While I obviously can’t speak to how Zootopia would play to children (seeing as I am not one, appearances aside), it plays like gangbusters for adults who will recognize the cornucopia of social, political, cultural and professional gags and references it unleashes with cheery humour. Indeed, the movie pushes the standard contemporary animated feature film undercurrent of witty, sophisticated jokes and adult-oriented hat-tips about as far as it can go. Zootopia is definitely the only PG–rated Disney animated feature that has ever included a scene in what is essentially a meth lab (and with an overt Breaking Bad reference to cinch the association), or to craft a painstaking visual homage to The Godfather, or to create a hilarious sequence combining persistent jokes about the sloth’s pace of DMV bureaucracy (staffed, in Zootopia, by actual sloths, natch) with a classic 1950s comedy routine. This, in addition to the aforementioned spectrum of sociopolitical and racial issues it nimbly raises and addresses as well as the delightful craft and glee with which it was made, makes Zootopia a strong highlight in a year of strong highlights for the House of Mouse.

Categories: Film, Politics, Reviews

President-Elect Donald J. Trump: A Grim Assessment

November 9, 2016 Leave a comment

The nearly unfathomable has happened: Donald Trump has been elected President of the United States. Despite polling, media prognostications, and the seeming inevitability that Democratic nominee Hillary Clinton would win the White House, the Republican nominee triumphed instead, smashing through Clinton’s firewall of supposed safe states (and the establishment consensus that backed her) on a wave of hitherto unpredictable white nationalist fury. What comes next is anyone’s guess, but it likely won’t be good for progressives, persons of colour, Muslims, Hispanics, LGTBQ citizens, women, and basically anyone who isn’t a white male (and it won’t be nearly great for them either, despite Trump’s grandiose promises).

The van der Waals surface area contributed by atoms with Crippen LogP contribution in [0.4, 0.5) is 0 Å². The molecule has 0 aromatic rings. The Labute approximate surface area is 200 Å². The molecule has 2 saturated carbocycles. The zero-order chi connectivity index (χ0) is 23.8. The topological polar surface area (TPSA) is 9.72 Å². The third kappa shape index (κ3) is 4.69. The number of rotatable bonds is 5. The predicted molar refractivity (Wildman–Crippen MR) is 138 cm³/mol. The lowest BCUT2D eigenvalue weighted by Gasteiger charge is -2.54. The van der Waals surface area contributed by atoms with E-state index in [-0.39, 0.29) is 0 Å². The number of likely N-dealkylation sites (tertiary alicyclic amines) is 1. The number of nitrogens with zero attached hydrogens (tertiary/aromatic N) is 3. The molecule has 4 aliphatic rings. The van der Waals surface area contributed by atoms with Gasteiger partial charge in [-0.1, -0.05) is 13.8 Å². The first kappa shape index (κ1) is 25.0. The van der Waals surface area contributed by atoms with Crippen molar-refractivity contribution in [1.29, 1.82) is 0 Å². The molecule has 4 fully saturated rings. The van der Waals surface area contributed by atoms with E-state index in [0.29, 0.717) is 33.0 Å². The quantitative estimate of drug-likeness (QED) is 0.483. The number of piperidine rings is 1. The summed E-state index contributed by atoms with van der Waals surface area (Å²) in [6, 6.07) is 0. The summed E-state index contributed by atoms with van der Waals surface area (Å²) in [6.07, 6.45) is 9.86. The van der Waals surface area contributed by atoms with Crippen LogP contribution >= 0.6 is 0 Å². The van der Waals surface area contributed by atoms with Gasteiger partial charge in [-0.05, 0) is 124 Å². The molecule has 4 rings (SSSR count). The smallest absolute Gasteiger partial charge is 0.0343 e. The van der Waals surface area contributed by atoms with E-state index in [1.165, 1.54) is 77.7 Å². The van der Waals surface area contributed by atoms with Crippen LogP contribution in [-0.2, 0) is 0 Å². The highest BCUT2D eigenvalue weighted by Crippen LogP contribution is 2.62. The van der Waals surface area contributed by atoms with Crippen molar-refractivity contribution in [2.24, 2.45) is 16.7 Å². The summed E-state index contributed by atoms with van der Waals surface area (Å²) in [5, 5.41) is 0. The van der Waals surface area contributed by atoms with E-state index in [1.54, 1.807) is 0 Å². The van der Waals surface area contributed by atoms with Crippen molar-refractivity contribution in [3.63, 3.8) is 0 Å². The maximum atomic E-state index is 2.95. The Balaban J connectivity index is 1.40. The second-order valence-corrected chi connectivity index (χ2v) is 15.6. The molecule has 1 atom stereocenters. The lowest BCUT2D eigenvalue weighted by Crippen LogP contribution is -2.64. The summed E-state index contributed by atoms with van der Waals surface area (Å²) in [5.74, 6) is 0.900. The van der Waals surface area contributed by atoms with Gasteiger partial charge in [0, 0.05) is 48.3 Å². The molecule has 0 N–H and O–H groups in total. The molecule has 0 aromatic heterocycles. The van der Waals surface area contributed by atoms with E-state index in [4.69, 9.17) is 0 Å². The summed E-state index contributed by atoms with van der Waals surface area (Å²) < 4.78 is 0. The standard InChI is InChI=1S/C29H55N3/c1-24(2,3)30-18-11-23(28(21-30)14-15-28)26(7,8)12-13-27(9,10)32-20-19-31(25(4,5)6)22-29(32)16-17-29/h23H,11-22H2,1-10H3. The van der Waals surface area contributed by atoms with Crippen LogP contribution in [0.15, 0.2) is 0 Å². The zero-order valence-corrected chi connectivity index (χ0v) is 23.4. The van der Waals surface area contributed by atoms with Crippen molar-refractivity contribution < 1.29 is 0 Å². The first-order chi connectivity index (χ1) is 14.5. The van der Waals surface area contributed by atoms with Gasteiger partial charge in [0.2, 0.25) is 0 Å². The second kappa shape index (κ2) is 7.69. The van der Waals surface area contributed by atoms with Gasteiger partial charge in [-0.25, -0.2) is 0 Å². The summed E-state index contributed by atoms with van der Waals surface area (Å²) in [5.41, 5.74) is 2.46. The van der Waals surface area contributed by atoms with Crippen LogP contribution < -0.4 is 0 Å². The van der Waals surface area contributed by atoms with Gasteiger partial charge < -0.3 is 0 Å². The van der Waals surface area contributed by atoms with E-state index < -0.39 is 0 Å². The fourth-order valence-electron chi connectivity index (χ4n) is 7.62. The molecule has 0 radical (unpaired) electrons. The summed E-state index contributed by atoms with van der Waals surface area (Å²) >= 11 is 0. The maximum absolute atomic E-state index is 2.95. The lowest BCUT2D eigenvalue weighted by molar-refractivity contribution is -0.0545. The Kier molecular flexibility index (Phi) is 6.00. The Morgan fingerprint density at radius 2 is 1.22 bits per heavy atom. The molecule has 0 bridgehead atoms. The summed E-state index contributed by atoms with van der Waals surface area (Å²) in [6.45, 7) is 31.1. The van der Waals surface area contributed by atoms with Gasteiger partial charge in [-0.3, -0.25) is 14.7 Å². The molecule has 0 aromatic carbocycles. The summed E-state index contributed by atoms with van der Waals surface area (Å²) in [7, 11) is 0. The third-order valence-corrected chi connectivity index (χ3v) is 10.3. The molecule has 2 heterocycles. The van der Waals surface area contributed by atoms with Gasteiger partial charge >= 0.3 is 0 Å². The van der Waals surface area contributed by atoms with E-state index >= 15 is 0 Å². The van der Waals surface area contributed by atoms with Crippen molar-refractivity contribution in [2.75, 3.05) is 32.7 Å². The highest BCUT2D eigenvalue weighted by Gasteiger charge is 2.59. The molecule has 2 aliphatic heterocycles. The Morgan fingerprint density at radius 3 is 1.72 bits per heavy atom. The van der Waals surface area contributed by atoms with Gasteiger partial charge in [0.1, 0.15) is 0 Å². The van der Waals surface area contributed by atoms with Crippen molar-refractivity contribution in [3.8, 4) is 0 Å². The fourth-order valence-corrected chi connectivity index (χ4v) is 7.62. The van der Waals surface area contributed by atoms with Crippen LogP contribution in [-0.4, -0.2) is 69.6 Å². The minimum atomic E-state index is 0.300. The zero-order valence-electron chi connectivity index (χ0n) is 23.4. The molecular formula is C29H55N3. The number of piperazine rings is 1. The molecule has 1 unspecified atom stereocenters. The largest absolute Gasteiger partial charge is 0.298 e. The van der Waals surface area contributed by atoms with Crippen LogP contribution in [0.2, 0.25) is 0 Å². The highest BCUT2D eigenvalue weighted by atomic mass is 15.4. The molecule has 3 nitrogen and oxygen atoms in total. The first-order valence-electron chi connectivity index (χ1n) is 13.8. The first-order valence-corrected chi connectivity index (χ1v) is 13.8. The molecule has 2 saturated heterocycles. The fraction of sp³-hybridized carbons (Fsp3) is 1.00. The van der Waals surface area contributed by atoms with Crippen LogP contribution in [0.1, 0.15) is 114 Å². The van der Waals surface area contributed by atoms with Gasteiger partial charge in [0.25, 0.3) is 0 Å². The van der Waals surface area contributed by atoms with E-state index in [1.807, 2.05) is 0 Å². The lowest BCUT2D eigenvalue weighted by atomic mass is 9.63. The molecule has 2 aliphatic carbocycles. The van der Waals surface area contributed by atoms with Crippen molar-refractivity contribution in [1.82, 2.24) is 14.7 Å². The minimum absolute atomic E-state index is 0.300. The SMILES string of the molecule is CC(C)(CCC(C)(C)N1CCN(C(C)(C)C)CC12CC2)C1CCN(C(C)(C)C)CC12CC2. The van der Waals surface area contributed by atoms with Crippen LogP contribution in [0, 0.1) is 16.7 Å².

To say that the result is disheartening for anyone but Trump’s deluded workaday partisans and the considerable reserves of open racists in his camp would be an understatement. To say that his administration is almost certainly going to be a disaster of the highest magnitude for the country (and perhaps the world) cannot be overstated. The sole slim glimmers of light shining through the dark cloak thrown over the American project today may be as follows:

  1. If Trump runs the country the way he has run his litany of failed businesses, the rank incompetence of the man and his team may prevent the worst of his proposals – expensive border walls, travel bans on entire faiths, broken alliances and trade deals, ordering American troops to commit war crimes, utilizing the power of the government to pursue personal vendettas against his enemies – from being effectively enacted. Even in that eventuality, though, the waste of resources, time, and effort to pursue them would be astronomical and the damage done to the legitimacy of government authority as well as to the lives of hundreds, thousands, millions incalculable.
  2. Flattered by the attention and prestige of his office, Trump elects to play a mostly public ceremonial role as President and leaves the hard work of governing to Vice-President Mike Pence, Speaker of the House Paul Ryan, and Republican congressional leadership. This is not only unlikely but uncomforting, as Pence and Ryan subscribe to fiscal and social policy with as much or more mass hurtful potential than Trump’s wild (and perhaps safely impractical) schemes.